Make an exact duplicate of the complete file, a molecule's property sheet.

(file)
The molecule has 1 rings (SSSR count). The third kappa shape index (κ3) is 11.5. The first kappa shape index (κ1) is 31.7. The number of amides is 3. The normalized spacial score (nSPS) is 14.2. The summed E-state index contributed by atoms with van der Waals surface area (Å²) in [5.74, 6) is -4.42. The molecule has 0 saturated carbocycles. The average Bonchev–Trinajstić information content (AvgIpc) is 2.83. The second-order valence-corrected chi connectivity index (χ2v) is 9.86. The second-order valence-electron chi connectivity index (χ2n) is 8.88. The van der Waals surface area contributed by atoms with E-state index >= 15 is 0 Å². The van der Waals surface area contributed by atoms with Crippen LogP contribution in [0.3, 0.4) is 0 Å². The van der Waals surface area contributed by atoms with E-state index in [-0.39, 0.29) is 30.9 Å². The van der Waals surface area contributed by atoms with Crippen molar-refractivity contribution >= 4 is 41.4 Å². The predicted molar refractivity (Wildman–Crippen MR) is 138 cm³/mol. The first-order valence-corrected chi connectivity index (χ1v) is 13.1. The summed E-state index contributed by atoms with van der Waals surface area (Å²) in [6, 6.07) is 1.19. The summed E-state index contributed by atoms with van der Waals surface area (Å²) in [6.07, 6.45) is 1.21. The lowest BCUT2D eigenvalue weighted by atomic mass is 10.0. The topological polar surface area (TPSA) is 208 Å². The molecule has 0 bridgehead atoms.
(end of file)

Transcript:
The molecule has 1 rings (SSSR count). The third kappa shape index (κ3) is 11.5. The first kappa shape index (κ1) is 31.7. The number of amides is 3. The normalized spacial score (nSPS) is 14.2. The summed E-state index contributed by atoms with van der Waals surface area (Å²) in [5.74, 6) is -4.42. The molecule has 0 saturated carbocycles. The average Bonchev–Trinajstić information content (AvgIpc) is 2.83. The second-order valence-corrected chi connectivity index (χ2v) is 9.86. The second-order valence-electron chi connectivity index (χ2n) is 8.88. The van der Waals surface area contributed by atoms with E-state index >= 15 is 0 Å². The van der Waals surface area contributed by atoms with Crippen LogP contribution in [0.3, 0.4) is 0 Å². The van der Waals surface area contributed by atoms with E-state index in [-0.39, 0.29) is 30.9 Å². The van der Waals surface area contributed by atoms with Crippen molar-refractivity contribution >= 4 is 41.4 Å². The predicted molar refractivity (Wildman–Crippen MR) is 138 cm³/mol. The first-order valence-corrected chi connectivity index (χ1v) is 13.1. The summed E-state index contributed by atoms with van der Waals surface area (Å²) in [6, 6.07) is 1.19. The summed E-state index contributed by atoms with van der Waals surface area (Å²) in [6.07, 6.45) is 1.21. The lowest BCUT2D eigenvalue weighted by atomic mass is 10.0. The topological polar surface area (TPSA) is 208 Å². The molecule has 0 bridgehead atoms.